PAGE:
I can’t wait to get my hands on one of these. I’ve wanted one ever since I first heard about Bluetooth, back in 1999. I wrote about it in A Bluetooth World. I’m sure it won’t live up to my expectations, but it looks like a decent start.
Archive for October, 2006
I did a recent podcast with Steve Bengston about blog marketing. I think it is a good introduction for entrepreneurs starting to think about inexpensive marketing for their startup companies. I talk about how to get started, how to promote your blog and get readership, and the importance of posting regularly and in your own voice. Most likely if you’re already an experienced blogger, there won’t be much new here.
I read a great quote in the latest issue of Scientific American:
As for healing a social rift, most of the debates that are commonly depicted as religion versus science are really not questions of science at all; they are disagreements among various systems of beliefs and morals. The policy fight over embryonic stem cells, for example, centers on when and how one segment of a pluralistic society should curtail the behaviors of those who hold different values. Our attention should focus not on the illusory fault line between science and religion but on a political system that too often fails to engage with the real issues.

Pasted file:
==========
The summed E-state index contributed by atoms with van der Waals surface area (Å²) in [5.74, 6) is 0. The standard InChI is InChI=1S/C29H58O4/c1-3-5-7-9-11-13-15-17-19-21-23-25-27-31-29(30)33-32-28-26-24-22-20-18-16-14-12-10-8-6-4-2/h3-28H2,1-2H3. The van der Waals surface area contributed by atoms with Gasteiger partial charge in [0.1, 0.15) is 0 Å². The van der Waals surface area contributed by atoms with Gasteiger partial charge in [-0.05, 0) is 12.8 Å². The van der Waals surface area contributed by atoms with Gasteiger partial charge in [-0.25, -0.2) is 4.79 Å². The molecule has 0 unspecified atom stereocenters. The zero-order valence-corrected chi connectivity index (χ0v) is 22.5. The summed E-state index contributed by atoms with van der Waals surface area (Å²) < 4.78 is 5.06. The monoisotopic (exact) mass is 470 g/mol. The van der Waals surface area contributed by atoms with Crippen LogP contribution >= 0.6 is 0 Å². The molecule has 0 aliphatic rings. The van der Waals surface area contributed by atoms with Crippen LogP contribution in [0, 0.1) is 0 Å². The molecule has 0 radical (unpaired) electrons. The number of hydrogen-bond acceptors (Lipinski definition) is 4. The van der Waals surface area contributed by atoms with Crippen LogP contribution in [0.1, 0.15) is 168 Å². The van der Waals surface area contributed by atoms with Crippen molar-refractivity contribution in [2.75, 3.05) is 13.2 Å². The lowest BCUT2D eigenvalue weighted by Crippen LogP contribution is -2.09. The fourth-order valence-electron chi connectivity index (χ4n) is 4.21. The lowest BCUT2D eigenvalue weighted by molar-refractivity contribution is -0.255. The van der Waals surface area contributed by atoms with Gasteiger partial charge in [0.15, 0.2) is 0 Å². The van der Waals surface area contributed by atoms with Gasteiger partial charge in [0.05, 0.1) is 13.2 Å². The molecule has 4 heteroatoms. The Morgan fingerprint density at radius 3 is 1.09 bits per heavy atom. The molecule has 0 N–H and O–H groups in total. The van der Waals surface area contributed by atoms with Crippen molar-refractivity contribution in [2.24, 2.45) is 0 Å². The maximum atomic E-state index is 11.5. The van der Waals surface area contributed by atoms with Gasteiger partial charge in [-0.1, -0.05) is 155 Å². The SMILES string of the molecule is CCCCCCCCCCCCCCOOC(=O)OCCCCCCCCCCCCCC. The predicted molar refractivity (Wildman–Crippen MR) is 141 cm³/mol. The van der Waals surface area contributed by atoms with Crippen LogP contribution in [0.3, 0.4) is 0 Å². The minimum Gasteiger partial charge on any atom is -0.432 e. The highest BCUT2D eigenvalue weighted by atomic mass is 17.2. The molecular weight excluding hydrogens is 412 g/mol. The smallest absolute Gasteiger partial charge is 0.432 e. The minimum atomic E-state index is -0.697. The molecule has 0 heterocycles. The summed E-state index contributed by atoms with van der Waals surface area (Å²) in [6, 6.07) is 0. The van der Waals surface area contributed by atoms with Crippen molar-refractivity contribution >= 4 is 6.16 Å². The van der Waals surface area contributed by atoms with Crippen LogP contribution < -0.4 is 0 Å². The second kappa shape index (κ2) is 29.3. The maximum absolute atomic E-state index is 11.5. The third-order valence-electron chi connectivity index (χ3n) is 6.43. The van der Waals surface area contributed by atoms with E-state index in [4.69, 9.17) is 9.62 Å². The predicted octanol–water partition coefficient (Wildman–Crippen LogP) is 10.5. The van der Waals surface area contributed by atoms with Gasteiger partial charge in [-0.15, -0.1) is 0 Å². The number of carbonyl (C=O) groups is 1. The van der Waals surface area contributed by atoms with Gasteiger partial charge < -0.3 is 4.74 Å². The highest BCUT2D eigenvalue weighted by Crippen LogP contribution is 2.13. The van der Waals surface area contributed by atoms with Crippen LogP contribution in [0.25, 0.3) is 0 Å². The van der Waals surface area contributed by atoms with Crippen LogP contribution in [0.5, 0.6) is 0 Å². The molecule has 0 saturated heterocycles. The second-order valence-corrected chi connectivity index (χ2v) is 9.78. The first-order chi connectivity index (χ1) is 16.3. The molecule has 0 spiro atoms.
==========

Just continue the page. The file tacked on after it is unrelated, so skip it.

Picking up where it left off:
Another related example of a “disagreement among various systems of beliefs and morals” is yesterday’s raiding of the New Remedies Cooperative, a medical marijuana center, by federal DEA agents. Prop 215 was passed in California 10 years ago, and is pretty good evidence that the majority of people in California approve of marijuana for medical use. Now, I understand the need for a federal government to ensure consistency of laws across a nation, but I think the Supreme Court has gone a little too far in this case. I also get the argument that drug use is not just about one individual choice, but a burden on society through increased crime and other societal costs – but once again, why not let the state authorities decide this?Make no mistake. I do not use marijuana, and I will not allow my kids to use it. But the voters of California have made their wishes clearly known, and I think it is criminal for the federal government to spend our tax money to push a different belief system.
The origin of CDDB is one of my favorite stories about the evolution of technology, and the discovery of value in places where nobody initially expected them to be. This is how I understand it went: sometime in the 80’s a smart guy gets a shiny new Sun workstation with a CD drive. He figures there must be some way to play his audio CDs on it, so he creates Workman. Then he decides he wants to see the track information while the CD is playing, so he types in the info for his CDs. Of course, he doesn’t want to type it in each time he puts the CD in, so he invents a way to use some of the data on the CD as a key, and creates a database to look it up.